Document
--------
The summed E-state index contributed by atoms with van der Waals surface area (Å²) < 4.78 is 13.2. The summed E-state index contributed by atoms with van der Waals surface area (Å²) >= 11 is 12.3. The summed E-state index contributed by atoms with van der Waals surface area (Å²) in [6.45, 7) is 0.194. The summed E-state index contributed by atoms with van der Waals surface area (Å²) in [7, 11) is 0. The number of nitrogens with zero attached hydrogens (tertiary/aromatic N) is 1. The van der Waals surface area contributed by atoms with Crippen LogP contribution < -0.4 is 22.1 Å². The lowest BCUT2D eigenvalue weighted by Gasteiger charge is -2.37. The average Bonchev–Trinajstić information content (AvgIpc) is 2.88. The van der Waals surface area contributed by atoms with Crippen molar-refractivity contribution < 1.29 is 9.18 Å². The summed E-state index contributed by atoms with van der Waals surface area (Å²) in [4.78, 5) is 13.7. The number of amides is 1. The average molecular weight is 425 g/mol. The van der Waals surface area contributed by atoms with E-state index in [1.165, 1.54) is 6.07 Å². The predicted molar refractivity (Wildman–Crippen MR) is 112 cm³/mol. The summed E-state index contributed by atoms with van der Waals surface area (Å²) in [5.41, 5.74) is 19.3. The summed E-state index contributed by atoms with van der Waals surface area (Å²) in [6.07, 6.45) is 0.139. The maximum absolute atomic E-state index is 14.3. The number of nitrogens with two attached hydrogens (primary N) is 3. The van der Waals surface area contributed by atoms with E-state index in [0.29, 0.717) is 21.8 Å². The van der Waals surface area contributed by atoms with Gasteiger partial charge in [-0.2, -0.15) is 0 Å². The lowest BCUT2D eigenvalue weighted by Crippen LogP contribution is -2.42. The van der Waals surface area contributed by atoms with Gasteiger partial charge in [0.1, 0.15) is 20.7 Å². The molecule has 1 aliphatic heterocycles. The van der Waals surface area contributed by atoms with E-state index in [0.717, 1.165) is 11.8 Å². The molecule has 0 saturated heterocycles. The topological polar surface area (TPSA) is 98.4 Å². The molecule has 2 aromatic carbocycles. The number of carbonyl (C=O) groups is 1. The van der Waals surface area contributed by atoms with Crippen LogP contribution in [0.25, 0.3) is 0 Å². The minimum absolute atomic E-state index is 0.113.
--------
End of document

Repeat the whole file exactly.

The summed E-state index contributed by atoms with van der Waals surface area (Å²) < 4.78 is 13.2. The summed E-state index contributed by atoms with van der Waals surface area (Å²) >= 11 is 12.3. The summed E-state index contributed by atoms with van der Waals surface area (Å²) in [6.45, 7) is 0.194. The summed E-state index contributed by atoms with van der Waals surface area (Å²) in [7, 11) is 0. The number of nitrogens with zero attached hydrogens (tertiary/aromatic N) is 1. The van der Waals surface area contributed by atoms with Crippen LogP contribution < -0.4 is 22.1 Å². The lowest BCUT2D eigenvalue weighted by Gasteiger charge is -2.37. The average Bonchev–Trinajstić information content (AvgIpc) is 2.88. The van der Waals surface area contributed by atoms with Crippen molar-refractivity contribution < 1.29 is 9.18 Å². The summed E-state index contributed by atoms with van der Waals surface area (Å²) in [4.78, 5) is 13.7. The number of amides is 1. The average molecular weight is 425 g/mol. The van der Waals surface area contributed by atoms with E-state index in [1.165, 1.54) is 6.07 Å². The predicted molar refractivity (Wildman–Crippen MR) is 112 cm³/mol. The summed E-state index contributed by atoms with van der Waals surface area (Å²) in [5.41, 5.74) is 19.3. The summed E-state index contributed by atoms with van der Waals surface area (Å²) in [6.07, 6.45) is 0.139. The maximum absolute atomic E-state index is 14.3. The number of nitrogens with two attached hydrogens (primary N) is 3. The van der Waals surface area contributed by atoms with E-state index in [0.29, 0.717) is 21.8 Å². The van der Waals surface area contributed by atoms with Gasteiger partial charge in [-0.2, -0.15) is 0 Å². The lowest BCUT2D eigenvalue weighted by Crippen LogP contribution is -2.42. The van der Waals surface area contributed by atoms with Gasteiger partial charge in [0.1, 0.15) is 20.7 Å². The molecule has 1 aliphatic heterocycles. The van der Waals surface area contributed by atoms with E-state index in [0.717, 1.165) is 11.8 Å². The molecule has 0 saturated heterocycles. The topological polar surface area (TPSA) is 98.4 Å². The molecule has 2 aromatic carbocycles. The number of carbonyl (C=O) groups is 1. The van der Waals surface area contributed by atoms with Crippen LogP contribution in [0.25, 0.3) is 0 Å². The minimum absolute atomic E-state index is 0.113.